"It's easy to see why this was a flop," says American Jewish Museum curator Melissa Hiller, "but (Siegel and Shuster) believed wholeheartedly that Funnyman was going to be it for them. They were very serious about this endeavor, and thought it would work. They really did. It lasted six issues. Not even a year. And they never worked together again."
Unlike Siegel and Shuster, who created characters of fantasy, Flemish artist Eugeen Van Mieghem chronicled heroes of another sort: the immigrant Jews of Europe as they passed through Antwerp, Belgium, on their way to America on the Red Star Line.
On display concurrently at the American Jewish Museum is the exhibit "One Foot in America: The Jewish Emigrants of the Red Star Line and Eugeen Van Mieghem."
Between 1873 and 1934, more than 2 million people sailed from Antwerp for Boston, New York and, especially, Philadelphia, the United States headquarters of the Red Star Line, one of the principal shipping lines for immigrants at the turn of that century.
This period of immigration included a large number of Jewish passengers who were fleeing extreme conditions of poverty, especially in Eastern Europe. In fact, it is believed they represented approximately half of all the travelers.
Capturing the suffering of many of these passengers was the self-appointed duty of Van Mieghem, who was the son of tavern owners and lived in his parents' establishment just in front of the warehouse of the Red Star Line on Montevideo Street.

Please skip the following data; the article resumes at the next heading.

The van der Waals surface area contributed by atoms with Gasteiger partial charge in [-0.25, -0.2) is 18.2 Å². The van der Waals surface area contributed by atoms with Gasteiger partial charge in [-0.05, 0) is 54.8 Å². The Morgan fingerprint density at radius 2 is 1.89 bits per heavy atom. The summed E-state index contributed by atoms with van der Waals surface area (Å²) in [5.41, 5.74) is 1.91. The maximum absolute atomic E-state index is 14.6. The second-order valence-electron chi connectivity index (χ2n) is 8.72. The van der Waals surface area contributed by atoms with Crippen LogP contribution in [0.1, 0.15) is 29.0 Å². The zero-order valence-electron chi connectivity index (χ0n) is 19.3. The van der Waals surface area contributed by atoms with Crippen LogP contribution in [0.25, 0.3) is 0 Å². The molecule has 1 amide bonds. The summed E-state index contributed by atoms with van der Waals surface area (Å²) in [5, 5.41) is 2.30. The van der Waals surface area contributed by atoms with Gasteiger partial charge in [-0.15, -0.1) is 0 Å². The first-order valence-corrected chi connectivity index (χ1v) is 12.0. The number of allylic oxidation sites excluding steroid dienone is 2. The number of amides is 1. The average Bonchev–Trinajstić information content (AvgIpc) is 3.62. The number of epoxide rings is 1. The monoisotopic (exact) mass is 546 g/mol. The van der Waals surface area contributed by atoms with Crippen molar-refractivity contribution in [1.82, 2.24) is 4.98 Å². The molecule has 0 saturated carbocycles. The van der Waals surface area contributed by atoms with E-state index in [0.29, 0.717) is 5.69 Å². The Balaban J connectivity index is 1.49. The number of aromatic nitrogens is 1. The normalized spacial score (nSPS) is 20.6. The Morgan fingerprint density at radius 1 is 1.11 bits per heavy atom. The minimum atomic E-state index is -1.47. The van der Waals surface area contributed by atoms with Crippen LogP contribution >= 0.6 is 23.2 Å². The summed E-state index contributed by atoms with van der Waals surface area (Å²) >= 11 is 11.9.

It was there that he captured the details of beleaguered travelers as they walked through the city, dragging themselves and their few possessions onto ships that took them to life in the New World.
In the gallery, nearly two-dozen charcoal drawings and roughly a half-dozen paintings depict dark and moody scenes of the impoverished. As an artist, his work is reminiscent of German printmaker Kathe Kollwitz and French artist Henri de Toulouse-Lautrec. But here, up close, we can see that Van Mieghem was a passionate realist attuned to the social classes in his home city and a fine draftsman and colorist.
Take, for example, the pastel drawing "On the Scheldt Terrace" (1900). Here, as in all of Van Mieghem's drawings we see the forlorn faces of his subjects, but with a few added touches of color: brown in a young girl's hat, bright yellow in her dress. Just enough brightness to indicate hope.